Other Leaming email correspondence cited by the FBI suggests he sent a “certified,” Stephenson-related letter to the personal residence of Associate Justice Ruth Bader Ginsburg and was trying to find a home address for Associate Justice Stephen G. Breyer — instead of sending Stephenson-related correspondence to the Supreme Court address.
Like Roberts, Ginsburg and Breyer are members of the Supreme Court.
Breyer’s name was in the news yesterday, amid reports that he was robbed while vacationing with his wife and several friends in Nevis last week by a masked intruder wielding a machete. The Supreme Court is on break. There were no reports that anyone was injured in the Nevis incident, but the robber allegedly got away with $1,000.
On Oct. 2, 2011, the PP Blog reported that ASD members were encouraged in an email to identify a federal judge, federal prosecutors and a special agent of the U.S. Secret Service as “DOJ thieves” in “county”-level filings and to send a “certified copy” of their claims to the home address of Chief Justice Roberts.
The email was attributed to “Keny,” a nickname used by Leaming.
Court records suggest Leaming was under FBI surveillance when the email was sent. He was arrested by an FBI terrorism task force about seven weeks later.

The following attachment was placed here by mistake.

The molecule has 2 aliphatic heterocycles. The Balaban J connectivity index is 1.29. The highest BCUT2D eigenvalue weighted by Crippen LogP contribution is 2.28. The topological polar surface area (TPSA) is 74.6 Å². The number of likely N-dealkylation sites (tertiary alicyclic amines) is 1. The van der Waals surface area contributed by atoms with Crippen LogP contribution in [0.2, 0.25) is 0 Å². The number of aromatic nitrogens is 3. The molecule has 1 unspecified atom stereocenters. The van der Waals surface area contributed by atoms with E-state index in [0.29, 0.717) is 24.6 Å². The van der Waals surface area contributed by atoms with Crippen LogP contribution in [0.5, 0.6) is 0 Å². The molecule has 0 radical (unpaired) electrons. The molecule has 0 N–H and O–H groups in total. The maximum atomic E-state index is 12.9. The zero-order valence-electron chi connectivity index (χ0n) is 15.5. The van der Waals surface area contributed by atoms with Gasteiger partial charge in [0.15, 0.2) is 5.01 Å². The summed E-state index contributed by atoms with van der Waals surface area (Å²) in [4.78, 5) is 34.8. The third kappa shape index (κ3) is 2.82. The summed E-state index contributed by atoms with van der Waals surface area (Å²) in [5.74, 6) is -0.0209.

In court filings in the original liens case against Leaming in November, the FBI said “one of the specific documents” found in Washington state sought the staggering sum of $225.4 billion and listed “Kenneth Wayne, sovereign man” as “grantee,” and public officials as “grantors.”
Bogus liens against Mary Peters, the former U.S. Secretary of Transportation, and Cutler Dawson, president and CEO of Navy Federal Credit Union, also were discovered, according to court filings.
Leaming was arrested on the liens charges via a criminal complaint filed in November. The firearms, fugitive-harboring and false-utterance charges were added in a superseding grand-jury indictment returned on Jan. 26.
The two fugitives Leaming allegedly harbored were implicated in an Arkansas-based, home-business scam that fetched more than $2 million, according to court records. Meanwhile, the ASD Ponzi scheme fetched at least $110 million, federal prosecutors said.
Timothy Shawn Donavan, 63, and Sharon Jeannette Henningsen, 67 — the fugitives allegedly found with Leaming — both are listed as federal detainees at facilities in Texas. They initially were jailed at SeaTac in Washington state, but made bond after their November arrests and returned to Arkansas, according to federal records.
Bizarre pleadings laced with language associated with “sovereign citizens” soon began to appear in their Arkansas proceedings. Donavan’s bond was revoked after he refused to be sworn as a witness at a pretrial proceeding in Arkansas, according to records. He is jailed at a federal facility in Texas.
Henningsen currently is in federal custody at a Texas facility that provides specialized medical care and mental-health services, according to records.
Andy Bowdoin, the 77-year-old alleged operator of the ASD Ponzi scheme, is awaiting his September 2012 federal criminal trial on charges of wire fraud, securities fraud and selling unregistered securities.